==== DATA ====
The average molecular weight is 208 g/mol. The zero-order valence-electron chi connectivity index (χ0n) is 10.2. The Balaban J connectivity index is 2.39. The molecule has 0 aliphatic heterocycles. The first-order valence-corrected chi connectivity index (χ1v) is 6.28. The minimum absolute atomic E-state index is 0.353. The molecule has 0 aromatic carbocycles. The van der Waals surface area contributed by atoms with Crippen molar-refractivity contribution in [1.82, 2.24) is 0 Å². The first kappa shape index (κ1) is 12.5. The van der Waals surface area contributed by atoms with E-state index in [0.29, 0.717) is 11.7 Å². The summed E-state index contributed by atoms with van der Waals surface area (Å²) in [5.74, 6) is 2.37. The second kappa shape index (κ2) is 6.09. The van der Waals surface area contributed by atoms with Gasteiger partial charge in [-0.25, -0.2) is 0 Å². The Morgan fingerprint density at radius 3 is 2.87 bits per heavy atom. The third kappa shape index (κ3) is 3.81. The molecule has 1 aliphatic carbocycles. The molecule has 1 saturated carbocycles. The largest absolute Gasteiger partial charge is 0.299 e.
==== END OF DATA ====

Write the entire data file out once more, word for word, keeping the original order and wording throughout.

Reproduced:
The average molecular weight is 208 g/mol. The zero-order valence-electron chi connectivity index (χ0n) is 10.2. The Balaban J connectivity index is 2.39. The molecule has 0 aliphatic heterocycles. The first-order valence-corrected chi connectivity index (χ1v) is 6.28. The minimum absolute atomic E-state index is 0.353. The molecule has 0 aromatic carbocycles. The van der Waals surface area contributed by atoms with Crippen molar-refractivity contribution in [1.82, 2.24) is 0 Å². The first kappa shape index (κ1) is 12.5. The van der Waals surface area contributed by atoms with E-state index in [0.29, 0.717) is 11.7 Å². The summed E-state index contributed by atoms with van der Waals surface area (Å²) in [5.74, 6) is 2.37. The second kappa shape index (κ2) is 6.09. The van der Waals surface area contributed by atoms with Gasteiger partial charge in [-0.25, -0.2) is 0 Å². The Morgan fingerprint density at radius 3 is 2.87 bits per heavy atom. The third kappa shape index (κ3) is 3.81. The molecule has 1 aliphatic carbocycles. The molecule has 1 saturated carbocycles. The largest absolute Gasteiger partial charge is 0.299 e.